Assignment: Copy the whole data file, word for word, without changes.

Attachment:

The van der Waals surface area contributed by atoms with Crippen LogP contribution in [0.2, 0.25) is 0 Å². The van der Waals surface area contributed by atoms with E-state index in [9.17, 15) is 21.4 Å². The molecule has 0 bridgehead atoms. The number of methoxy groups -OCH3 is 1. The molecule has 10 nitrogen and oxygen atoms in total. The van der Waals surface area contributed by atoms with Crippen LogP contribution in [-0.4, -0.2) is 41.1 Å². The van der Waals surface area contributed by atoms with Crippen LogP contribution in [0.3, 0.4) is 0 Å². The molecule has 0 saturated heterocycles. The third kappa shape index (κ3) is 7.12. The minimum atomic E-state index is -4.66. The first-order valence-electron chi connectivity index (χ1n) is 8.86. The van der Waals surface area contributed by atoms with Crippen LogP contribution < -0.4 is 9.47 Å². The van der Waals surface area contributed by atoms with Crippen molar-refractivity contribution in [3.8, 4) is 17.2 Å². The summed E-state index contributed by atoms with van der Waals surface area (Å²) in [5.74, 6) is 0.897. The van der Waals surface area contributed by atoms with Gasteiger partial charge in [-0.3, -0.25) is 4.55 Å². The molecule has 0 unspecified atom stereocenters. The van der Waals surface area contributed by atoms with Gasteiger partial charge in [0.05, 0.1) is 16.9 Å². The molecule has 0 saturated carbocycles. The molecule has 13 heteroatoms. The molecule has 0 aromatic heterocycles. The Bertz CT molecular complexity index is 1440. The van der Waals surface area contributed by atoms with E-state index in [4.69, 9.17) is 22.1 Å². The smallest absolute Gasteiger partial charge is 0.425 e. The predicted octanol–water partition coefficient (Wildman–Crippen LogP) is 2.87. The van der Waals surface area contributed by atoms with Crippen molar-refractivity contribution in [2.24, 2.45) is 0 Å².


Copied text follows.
The van der Waals surface area contributed by atoms with Crippen LogP contribution in [0.2, 0.25) is 0 Å². The van der Waals surface area contributed by atoms with E-state index in [9.17, 15) is 21.4 Å². The molecule has 0 bridgehead atoms. The number of methoxy groups -OCH3 is 1. The molecule has 10 nitrogen and oxygen atoms in total. The van der Waals surface area contributed by atoms with Crippen LogP contribution in [-0.4, -0.2) is 41.1 Å². The van der Waals surface area contributed by atoms with Crippen LogP contribution in [0.3, 0.4) is 0 Å². The molecule has 0 saturated heterocycles. The third kappa shape index (κ3) is 7.12. The minimum atomic E-state index is -4.66. The first-order valence-electron chi connectivity index (χ1n) is 8.86. The van der Waals surface area contributed by atoms with Crippen LogP contribution < -0.4 is 9.47 Å². The van der Waals surface area contributed by atoms with Crippen molar-refractivity contribution in [3.8, 4) is 17.2 Å². The summed E-state index contributed by atoms with van der Waals surface area (Å²) in [5.74, 6) is 0.897. The van der Waals surface area contributed by atoms with Gasteiger partial charge in [-0.3, -0.25) is 4.55 Å². The molecule has 0 unspecified atom stereocenters. The van der Waals surface area contributed by atoms with Gasteiger partial charge in [0.05, 0.1) is 16.9 Å². The molecule has 0 saturated carbocycles. The molecule has 13 heteroatoms. The molecule has 0 aromatic heterocycles. The Bertz CT molecular complexity index is 1440. The van der Waals surface area contributed by atoms with E-state index in [4.69, 9.17) is 22.1 Å². The smallest absolute Gasteiger partial charge is 0.425 e. The predicted octanol–water partition coefficient (Wildman–Crippen LogP) is 2.87. The van der Waals surface area contributed by atoms with Crippen molar-refractivity contribution in [2.24, 2.45) is 0 Å².